It’s over a week since I was discharged from hospital, and I’ve just about contorted myself into a position comfortable enough for typing. Bloody cuts from m’ass to my chest and a torn sheet where my stomach muscles used to be makes it hard to sit. But I can walk reasonable distances.

Three weeks ago today they wheeled the bed from the ward to the lifts, then down to the basement where the surgeons live. Earlier, I had a visit from my anaesthetist, a glamourous young russian woman. Now we were reunited and sitting on the edge of a bed she slipped the epidurial needle into my upper spine. “Now you sleep…”.

That was around 10.30am. At 8pm I came out of theatre and into a recovery room. Indian accents talking to me, waking me, so I spoke about Delhi, probably not very coherently. They allowed A&B to see me at some stage when I was being moved. Their faces seemed to be framed. It was all very confusing. The recovery room I was in had a backstage feel – this is taking the theatre metaphor a bit far I thought but it was all from the flat of my back and through a drugged haze.

I spent the night there with a nurse at my side constantly. Getting into heaven with a personal angel assigned is a close enough description.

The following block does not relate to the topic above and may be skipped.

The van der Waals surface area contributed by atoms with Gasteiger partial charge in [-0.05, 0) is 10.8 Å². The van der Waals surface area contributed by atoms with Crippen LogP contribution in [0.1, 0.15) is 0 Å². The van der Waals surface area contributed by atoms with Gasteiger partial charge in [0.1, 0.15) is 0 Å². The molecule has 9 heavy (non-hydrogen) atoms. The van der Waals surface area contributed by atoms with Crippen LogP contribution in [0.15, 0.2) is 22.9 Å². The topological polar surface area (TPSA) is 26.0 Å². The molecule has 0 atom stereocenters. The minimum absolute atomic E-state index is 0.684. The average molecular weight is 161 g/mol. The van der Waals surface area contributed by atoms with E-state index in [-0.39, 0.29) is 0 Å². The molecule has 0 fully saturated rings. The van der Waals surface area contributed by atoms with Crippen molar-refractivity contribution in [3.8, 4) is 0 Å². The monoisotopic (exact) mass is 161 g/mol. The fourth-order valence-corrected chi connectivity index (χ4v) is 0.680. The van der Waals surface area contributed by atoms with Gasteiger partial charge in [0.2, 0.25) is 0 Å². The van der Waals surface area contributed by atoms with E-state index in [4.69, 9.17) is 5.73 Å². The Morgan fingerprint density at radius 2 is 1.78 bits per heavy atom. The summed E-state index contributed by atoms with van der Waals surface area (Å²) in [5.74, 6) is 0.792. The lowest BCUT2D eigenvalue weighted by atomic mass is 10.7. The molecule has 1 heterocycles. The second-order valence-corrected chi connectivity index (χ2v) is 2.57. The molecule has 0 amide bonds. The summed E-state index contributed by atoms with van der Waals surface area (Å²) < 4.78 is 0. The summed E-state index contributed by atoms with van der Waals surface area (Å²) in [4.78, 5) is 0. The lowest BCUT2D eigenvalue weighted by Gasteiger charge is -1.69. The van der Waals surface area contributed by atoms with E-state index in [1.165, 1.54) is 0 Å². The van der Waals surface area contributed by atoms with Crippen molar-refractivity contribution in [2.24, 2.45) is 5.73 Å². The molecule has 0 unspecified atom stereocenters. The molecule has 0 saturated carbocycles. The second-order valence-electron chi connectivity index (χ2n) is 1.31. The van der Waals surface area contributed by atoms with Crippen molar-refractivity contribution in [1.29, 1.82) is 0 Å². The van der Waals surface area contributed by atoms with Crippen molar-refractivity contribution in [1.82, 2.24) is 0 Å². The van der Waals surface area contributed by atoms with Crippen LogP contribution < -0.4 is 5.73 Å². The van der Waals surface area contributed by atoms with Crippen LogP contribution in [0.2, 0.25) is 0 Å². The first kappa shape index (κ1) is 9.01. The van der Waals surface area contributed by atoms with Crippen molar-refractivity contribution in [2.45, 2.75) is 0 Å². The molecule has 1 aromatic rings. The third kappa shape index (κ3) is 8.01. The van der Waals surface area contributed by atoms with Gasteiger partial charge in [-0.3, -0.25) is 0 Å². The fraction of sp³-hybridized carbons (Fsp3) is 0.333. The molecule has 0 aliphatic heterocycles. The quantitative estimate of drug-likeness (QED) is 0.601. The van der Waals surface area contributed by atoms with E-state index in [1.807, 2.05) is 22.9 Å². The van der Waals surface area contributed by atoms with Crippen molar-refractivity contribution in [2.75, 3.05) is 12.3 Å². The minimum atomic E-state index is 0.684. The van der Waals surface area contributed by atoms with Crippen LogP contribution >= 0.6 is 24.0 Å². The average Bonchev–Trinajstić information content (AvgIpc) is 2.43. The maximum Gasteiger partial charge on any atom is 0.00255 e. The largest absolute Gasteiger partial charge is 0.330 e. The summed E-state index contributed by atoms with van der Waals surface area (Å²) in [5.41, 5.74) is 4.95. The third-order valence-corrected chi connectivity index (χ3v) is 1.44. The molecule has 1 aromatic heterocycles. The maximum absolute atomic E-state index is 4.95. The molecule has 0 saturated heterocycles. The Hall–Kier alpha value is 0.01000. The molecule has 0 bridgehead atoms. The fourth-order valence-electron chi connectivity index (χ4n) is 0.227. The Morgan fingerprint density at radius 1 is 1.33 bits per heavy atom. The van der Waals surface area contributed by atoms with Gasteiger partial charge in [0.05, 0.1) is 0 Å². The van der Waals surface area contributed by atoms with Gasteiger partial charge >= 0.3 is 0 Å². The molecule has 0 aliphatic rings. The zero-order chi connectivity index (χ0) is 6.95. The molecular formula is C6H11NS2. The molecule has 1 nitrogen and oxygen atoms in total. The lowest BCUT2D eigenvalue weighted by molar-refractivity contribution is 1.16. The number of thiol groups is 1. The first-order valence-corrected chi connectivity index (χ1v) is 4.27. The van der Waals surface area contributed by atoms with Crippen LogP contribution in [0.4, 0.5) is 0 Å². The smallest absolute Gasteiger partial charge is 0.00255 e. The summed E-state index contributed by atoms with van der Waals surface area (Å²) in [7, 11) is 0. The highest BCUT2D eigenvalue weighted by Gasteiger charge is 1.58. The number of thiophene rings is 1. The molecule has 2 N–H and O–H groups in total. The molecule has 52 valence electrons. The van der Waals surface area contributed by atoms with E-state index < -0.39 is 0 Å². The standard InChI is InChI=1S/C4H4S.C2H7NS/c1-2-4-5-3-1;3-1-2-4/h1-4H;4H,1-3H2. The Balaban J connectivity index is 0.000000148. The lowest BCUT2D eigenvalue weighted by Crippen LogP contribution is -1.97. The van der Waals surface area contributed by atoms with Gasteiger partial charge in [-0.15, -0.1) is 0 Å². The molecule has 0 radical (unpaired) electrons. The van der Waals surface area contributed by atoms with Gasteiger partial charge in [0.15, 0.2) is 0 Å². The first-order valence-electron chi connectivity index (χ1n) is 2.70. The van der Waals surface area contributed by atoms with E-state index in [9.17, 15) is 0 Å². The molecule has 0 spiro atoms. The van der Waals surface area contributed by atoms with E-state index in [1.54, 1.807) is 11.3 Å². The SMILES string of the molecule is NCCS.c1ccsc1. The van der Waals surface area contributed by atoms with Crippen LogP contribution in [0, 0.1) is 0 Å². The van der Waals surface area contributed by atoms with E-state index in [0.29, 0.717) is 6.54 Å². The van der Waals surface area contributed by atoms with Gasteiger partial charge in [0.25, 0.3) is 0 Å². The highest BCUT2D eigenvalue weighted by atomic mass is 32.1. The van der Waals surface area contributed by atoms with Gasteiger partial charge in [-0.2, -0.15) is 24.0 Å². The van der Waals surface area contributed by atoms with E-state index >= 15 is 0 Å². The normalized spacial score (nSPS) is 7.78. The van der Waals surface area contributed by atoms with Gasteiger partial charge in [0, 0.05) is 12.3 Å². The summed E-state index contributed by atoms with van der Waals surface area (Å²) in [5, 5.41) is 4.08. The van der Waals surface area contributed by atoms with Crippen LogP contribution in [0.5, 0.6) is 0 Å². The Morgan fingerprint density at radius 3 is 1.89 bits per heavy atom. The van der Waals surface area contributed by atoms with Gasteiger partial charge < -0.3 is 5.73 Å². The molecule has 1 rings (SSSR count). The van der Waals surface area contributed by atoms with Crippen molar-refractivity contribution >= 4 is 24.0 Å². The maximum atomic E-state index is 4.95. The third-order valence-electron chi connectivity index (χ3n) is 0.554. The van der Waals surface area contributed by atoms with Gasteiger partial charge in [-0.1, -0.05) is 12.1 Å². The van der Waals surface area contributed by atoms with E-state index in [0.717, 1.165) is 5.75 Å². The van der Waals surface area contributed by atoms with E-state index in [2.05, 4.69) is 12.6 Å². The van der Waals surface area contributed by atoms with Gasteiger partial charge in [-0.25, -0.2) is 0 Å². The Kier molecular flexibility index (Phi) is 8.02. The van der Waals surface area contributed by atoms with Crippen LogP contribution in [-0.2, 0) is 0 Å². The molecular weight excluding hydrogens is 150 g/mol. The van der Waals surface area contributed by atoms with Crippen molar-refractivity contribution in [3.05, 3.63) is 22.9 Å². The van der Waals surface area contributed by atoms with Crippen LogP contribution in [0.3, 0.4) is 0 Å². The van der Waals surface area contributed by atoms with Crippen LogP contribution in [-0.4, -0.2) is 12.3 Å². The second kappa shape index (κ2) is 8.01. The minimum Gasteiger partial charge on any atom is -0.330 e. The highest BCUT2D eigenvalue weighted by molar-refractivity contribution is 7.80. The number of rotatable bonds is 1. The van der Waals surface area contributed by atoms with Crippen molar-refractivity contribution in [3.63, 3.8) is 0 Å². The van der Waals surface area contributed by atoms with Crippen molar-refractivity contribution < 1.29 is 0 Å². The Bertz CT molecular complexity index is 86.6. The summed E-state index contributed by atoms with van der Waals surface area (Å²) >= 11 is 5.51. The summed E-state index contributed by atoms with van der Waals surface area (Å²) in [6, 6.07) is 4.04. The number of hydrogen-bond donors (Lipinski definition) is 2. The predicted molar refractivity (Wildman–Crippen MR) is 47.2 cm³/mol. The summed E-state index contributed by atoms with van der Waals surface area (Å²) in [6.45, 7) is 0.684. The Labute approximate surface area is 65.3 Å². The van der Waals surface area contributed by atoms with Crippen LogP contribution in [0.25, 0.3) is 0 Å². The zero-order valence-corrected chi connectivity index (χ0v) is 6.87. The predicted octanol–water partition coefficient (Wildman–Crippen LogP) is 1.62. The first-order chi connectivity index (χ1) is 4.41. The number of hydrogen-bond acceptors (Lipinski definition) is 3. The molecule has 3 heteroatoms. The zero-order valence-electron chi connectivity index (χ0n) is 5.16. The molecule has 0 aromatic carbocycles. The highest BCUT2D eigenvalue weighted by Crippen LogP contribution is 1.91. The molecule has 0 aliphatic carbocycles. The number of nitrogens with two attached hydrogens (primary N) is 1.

The next morning they moved me into the intermediate dependency unit – two nurses to each patient. I spent some time that day sitting in a chair, pain negligible thanks to ongoing epidurial. The days and nights after blurred – I was always in the same bed and position but frequently thought I was in a new room. During the day it was coherent but the nights were a different matter.

One big problem with (any) hospital stay is that lying in bed causes chest infections. Phlegm accumulates in lungs. One problem with a bowel resection is that it’s hard to sit up for any period. Dilemma – do I sit or lie on my side? Or do neither properly more like.

Another little fact about the bowel – touch your guts and they stop working. A reflex or something. Muscles won’t contract anymore, at least for a while.

And so I developed two interesting little setbacks. Even though I was only sipping water it had nowhere to go until I mastered the skill of projectile vomiting. Very Exorcist.

Then my lungs blocked and my oxygen sats wouldn’t rise above 92 (95/96 is required).

Anyway, the first kept me from getting onto the general ward for several extra days, and the second kept me from discharge for two extra days, but it was all still roughly according to expectation.

Surgeons are very satisfied with my wound. They stand around it in admiration like hobbyists. I have to say it is neater than I’d anticipated. They seem to finish it off with some sort of superglue these days. Generally, they are all pleased with my outcome. This has to be good.

Now, only the weakness and lack of energy to overcome.

Next Monday I report back for chemotherapy #2. They say that they have removed all bowel cancer cells and the secondary liver ones, so this is ‘just in case’. Three to six months and a heavy dose of insurance to be sure. As soon as the wounds stop weeping, they start.